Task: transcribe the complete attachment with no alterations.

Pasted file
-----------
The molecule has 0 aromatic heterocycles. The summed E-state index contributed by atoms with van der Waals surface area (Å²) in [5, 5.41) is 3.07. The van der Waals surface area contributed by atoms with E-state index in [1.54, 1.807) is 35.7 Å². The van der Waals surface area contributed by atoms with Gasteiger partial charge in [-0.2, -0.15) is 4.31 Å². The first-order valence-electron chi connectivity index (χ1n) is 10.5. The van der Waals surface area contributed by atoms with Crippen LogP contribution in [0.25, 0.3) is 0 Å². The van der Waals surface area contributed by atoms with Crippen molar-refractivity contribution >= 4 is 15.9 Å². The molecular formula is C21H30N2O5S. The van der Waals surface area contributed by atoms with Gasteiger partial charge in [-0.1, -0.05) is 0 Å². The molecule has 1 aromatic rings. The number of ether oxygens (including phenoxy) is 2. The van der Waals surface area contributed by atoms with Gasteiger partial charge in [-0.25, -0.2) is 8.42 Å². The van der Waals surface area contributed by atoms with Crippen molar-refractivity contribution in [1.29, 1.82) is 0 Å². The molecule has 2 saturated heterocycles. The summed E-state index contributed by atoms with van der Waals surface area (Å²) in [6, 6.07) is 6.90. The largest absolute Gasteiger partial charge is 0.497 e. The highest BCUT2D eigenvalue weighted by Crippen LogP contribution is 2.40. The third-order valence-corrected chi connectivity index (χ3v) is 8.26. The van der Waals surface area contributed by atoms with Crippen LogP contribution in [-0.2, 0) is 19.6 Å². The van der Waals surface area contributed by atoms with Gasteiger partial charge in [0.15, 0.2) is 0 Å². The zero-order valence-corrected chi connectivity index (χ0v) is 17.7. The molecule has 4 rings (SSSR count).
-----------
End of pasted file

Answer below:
The molecule has 0 aromatic heterocycles. The summed E-state index contributed by atoms with van der Waals surface area (Å²) in [5, 5.41) is 3.07. The van der Waals surface area contributed by atoms with E-state index in [1.54, 1.807) is 35.7 Å². The van der Waals surface area contributed by atoms with Gasteiger partial charge in [-0.2, -0.15) is 4.31 Å². The first-order valence-electron chi connectivity index (χ1n) is 10.5. The van der Waals surface area contributed by atoms with Crippen LogP contribution in [0.25, 0.3) is 0 Å². The van der Waals surface area contributed by atoms with Crippen molar-refractivity contribution >= 4 is 15.9 Å². The molecular formula is C21H30N2O5S. The van der Waals surface area contributed by atoms with Gasteiger partial charge in [-0.1, -0.05) is 0 Å². The molecule has 1 aromatic rings. The number of ether oxygens (including phenoxy) is 2. The van der Waals surface area contributed by atoms with Gasteiger partial charge in [-0.25, -0.2) is 8.42 Å². The van der Waals surface area contributed by atoms with Crippen molar-refractivity contribution in [1.29, 1.82) is 0 Å². The molecule has 2 saturated heterocycles. The summed E-state index contributed by atoms with van der Waals surface area (Å²) in [6, 6.07) is 6.90. The largest absolute Gasteiger partial charge is 0.497 e. The highest BCUT2D eigenvalue weighted by Crippen LogP contribution is 2.40. The third-order valence-corrected chi connectivity index (χ3v) is 8.26. The van der Waals surface area contributed by atoms with Crippen LogP contribution in [-0.2, 0) is 19.6 Å². The van der Waals surface area contributed by atoms with Gasteiger partial charge in [0.15, 0.2) is 0 Å². The zero-order valence-corrected chi connectivity index (χ0v) is 17.7. The molecule has 4 rings (SSSR count).